21                (v) the identification of individuals,
22            including school personnel, community members, and
23            parents, who may provide assistance with issues,
24            concerns, or problems resulting from use of the
25            Internet.
26            (H) Information about local resources where

 

 

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1        students can obtain additional information and
2        confidential services related to bullying,
3        interpersonal and sexual violence, suicide prevention,
4        sexual and reproductive health, sexual orientation,
5        gender identity, gender expression, and other related
6        issues.
7            (I) Information about the sex equity policy of the
8        school or education system, the process for making a
9        complaint, the grievance procedure, and the school
10        official who is designated as the school's Title IX
11        coordinator.
12            (J) Information about mandated reporting of abused
13        and neglected children as required by the Abused and
14        Neglected Child Reporting Act.
15            (K) Information concerning the Abandoned Newborn
16        Infant Protection Act.
17            (L) Skills for effective communication with
18        parents or guardians, health and social service
19        professionals, other trusted adults, and peers about
20        sexual health and relationships.
21            (M) Skills to explore the roles that race,
22        ethnicity, immigration status, religious beliefs,
23        disability status, sexual orientation, gender
24        identity, gender expression, economic status, and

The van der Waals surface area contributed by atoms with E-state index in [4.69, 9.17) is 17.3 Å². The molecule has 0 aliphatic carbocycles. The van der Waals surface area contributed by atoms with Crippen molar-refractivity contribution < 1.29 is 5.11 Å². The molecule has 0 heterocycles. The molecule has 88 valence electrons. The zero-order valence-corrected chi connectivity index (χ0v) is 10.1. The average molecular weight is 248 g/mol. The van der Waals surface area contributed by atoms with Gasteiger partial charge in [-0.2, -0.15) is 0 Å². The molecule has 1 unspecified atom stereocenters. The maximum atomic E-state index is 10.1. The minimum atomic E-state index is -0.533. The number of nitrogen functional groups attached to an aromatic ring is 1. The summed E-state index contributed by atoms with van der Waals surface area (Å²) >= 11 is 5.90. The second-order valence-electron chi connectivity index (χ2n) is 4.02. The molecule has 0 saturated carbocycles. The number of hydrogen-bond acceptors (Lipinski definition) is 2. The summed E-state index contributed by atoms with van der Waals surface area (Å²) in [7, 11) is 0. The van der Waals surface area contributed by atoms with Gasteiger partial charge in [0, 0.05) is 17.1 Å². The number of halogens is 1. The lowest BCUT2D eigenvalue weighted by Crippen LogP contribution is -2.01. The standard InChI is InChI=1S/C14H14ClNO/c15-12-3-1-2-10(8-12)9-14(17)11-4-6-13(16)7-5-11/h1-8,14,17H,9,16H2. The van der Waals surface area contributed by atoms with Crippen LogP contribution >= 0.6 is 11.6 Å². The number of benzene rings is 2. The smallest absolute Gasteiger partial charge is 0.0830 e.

25        language within different communities play in how
26        students make decisions that affect their sexual

 

 

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1        health and relationships.
2        (5) Beginning no later than July 1, 2023, a school
3    district shall provide inclusive, medically accurate and
4    complete, age and developmentally appropriate, and
5    culturally appropriate comprehensive personal health and
6    safety education in the 3rd through 5th grades in all
7    public schools. Comprehensive personal health and safety
8    education in the 3rd through 5th grades shall include age
9    and developmentally appropriate instruction on all of the
10    following topics:
11            (A) Human anatomy, reproduction, and sexual
12        development.
13            (B) Puberty, including the physical, social, and
14        emotional changes that occur during puberty and
15        adolescence.
16            (C) Positive body image.
17            (D) Personal hygiene.
18            (E) Information about diverse sexual orientations,
19        gender identities, and gender expressions, including
20        affirmative representation and health-positive
21        instruction.
22            (F) Gender-role stereotypes.
23            (G) Healthy relationships, including family and
24        friendships, and how to distinguish between healthy
25        and unhealthy relationships.
26            (H) Consent.

 

 

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1            (I) Strategies for resisting peer pressure and for
2        communicating in a positive manner.
3            (J) Personal safety, including, but not limited
4        to, bullying, harassment, coercion, intimidation,
5        violence, and abuse.
6            (K) Reliance on and communication with parents and
7        trusted adults about issues related to puberty,